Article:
Is Online Therapy Right For You?

Just like anything else, there are important things to consider before jumping into phone therapy or internet counseling:

  • Ask your therapist about HIPAA compliance to ensure your electronic communications will be kept confidential.
  • A physical doctor’s office guarantees solitude and quiet to discuss your concerns: can your virtual therapist ensure they will provide a similar environment when engaging in therapy at your convenience?
  • State licensure: while internet therapy does offer more convenience, you will most likely still need to use a therapist who is licensed in your state. Don’t be surprised if this becomes a topic of conversation.
  • It may not be possible for your therapy to be 100% electronic. Some concerns may require visits to local clinics for in-person assessing.

What to Expect

So how does online therapy appointment differ from a regular in-person appointment? The short answer is, it doesn’t – for the most part. Aside from the fact that you’ll be talking to your therapist through a device, your internet therapy appointment should be very similar to a typical appointment in a physical office.

Your psychotherapist will work with you to go through the same exercises and analysis as they normally would if you were sitting in their office. Additionally, some therapists may periodically assign videos to watch or “homework” assignments that can be submitted electronically, but even these won’t be much different than what an in-person therapist might ask of you.

So how do you get started? Not every therapist is equipped to administer online therapy or provide internet counseling. But Dr. Andrew Rosen and The Center for Treatment of Anxiety and Mood Disorders in Delray Beach, Florida is ready to receive your call and make getting help easier. Contact them at 561-496-1094 or contact Dr. Rosen and The Center today.

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Compassion Focused Therapy for Social Anxiety

It’s not unusual for people to get nervous in certain social situations. Preparing to give a speech and meeting a group of people you don’t know are both great examples of situations where it’s perfectly understandable to experience a little anxiety. However, there is a big difference between small amounts of anxiety and social anxiety disorder. Social anxiety disorder develops when those little fears become so intense that you go out of your way to avoid any situations that will trigger them. And, when that avoidance begins to negatively impact your daily life or family it may be time to seek some professional help.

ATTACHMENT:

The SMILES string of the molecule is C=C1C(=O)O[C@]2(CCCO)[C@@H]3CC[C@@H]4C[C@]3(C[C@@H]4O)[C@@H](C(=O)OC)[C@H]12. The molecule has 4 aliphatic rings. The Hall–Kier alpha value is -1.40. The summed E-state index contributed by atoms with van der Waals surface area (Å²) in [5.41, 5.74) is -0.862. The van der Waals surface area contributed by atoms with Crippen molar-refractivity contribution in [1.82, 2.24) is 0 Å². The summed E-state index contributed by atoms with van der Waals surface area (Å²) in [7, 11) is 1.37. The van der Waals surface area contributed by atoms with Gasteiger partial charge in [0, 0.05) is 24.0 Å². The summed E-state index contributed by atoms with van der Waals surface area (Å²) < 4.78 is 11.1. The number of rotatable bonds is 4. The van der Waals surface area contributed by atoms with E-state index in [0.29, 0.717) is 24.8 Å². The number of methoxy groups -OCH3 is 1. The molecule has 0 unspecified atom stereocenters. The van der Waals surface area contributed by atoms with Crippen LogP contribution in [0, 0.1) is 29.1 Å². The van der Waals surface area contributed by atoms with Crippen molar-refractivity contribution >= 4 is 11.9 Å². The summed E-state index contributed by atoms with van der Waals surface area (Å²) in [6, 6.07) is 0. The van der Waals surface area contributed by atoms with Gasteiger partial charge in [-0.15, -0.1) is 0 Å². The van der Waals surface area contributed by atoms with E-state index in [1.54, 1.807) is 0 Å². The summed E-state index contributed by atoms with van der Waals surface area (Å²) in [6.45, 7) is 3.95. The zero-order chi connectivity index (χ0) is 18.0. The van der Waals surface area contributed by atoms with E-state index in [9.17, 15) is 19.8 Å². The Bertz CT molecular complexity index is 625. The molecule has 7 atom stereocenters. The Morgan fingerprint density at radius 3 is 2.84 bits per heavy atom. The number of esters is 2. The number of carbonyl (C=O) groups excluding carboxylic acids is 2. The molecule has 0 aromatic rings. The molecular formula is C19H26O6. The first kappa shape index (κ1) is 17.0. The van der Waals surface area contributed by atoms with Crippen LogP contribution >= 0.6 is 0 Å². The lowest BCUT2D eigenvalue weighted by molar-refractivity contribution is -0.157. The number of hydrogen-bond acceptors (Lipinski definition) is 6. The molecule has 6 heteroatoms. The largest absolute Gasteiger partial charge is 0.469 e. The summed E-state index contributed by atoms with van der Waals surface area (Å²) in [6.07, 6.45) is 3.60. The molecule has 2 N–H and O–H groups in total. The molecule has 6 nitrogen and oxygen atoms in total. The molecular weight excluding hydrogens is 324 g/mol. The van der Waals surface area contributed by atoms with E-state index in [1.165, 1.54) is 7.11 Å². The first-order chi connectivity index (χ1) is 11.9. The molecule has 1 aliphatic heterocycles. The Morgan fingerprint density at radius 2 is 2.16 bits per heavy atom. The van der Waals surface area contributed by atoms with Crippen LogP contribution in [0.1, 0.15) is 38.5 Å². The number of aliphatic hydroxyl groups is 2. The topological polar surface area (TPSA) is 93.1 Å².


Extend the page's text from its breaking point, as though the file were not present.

Cognitive Behavioral Therapy

One of the most common treatments for social phobia is cognitive behavioral therapy. This type of systematic desensitization addresses negative patterns and distortions in the way we look at ourselves and the world. There are two main components to this approach:

  • Cognitive therapy examines how your negative thoughts can contribute to your social anxiety.
  • Behavior therapy analyzes the way you behave and react in those situations that trigger your anxiety.

There are three main steps involved in this form of therapy:

  • Identifying your negative thoughts: this can include recognizing what those thoughts include, the specific situations they occur in conjunction with, and recognizing them for the harmful thoughts they are.
  • Challenging your negative thoughts: during this step you’ll question the evidence for your frightening thoughts, weigh the pros and cons associated with them, and conduct experiments to test the validity of these thoughts.
  • Replacing negative thoughts with realistic ones: as you become more adept at recognizing your anxiety-provoking thoughts, you can begin to practice converting those thoughts into positive imaging.

The Compassionate Approach

While cognitive behavioral therapy has become widely recognized as an effective treatment for social anxiety disorder, there are aspects of it that can be difficult for many people. It can be a great challenge to identify positive thoughts or to replace them with realistic ones. Oftentimes people can recognize the benefit of this systematic desensitization approach but understanding the logic doesn’t necessarily make the treatment easier to complete.

This is where compassion focused therapy comes in. People who experience social phobia are apt to be self-critical and filled with thoughts of shame and anger because of how the anxiety affects them. Compassionate-focused therapy helps individuals reverse those thoughts through compassionate engagement. The theory behind this therapy states that we are “at our most flourishing” when we:

  • See evidence that we are cared about and valued
  • Are caring, helping, and valuing others
  • Are mindful and sympathetic of our own feelings

By demonstrating the skills and attributes of compassion, the therapist instils these values in the patient. As a consequence, the patient is aided to develop an internal compassionate relationship with themselves – one that will replace the blaming, condemning and self-critical person they may feel they are.

In other words, by learning to be empathetic and non-judgmental of others it can become easier to give yourself a break, as well. While many might view compassion as a personality trait, the reality is that it is a skill you can be trained in. This therapy helps to foster the attributes of that skill.

 Need More Assistance?

It can be difficult to convert your negative thoughts into a positive mindset when you’re in the midst of social anxiety disorder. If you or someone you know is suffering from social anxiety, seeking professional help can be the most direct path to reclaiming your life.

For more information about compassion-based cognitive behavioral therapy, contact Dr. Andrew Rosen and The Center for Treatment of Anxiety and Mood Disorders in Delray Beach, Florida at 561-496-1094 or email Dr. Rosen and The Center today.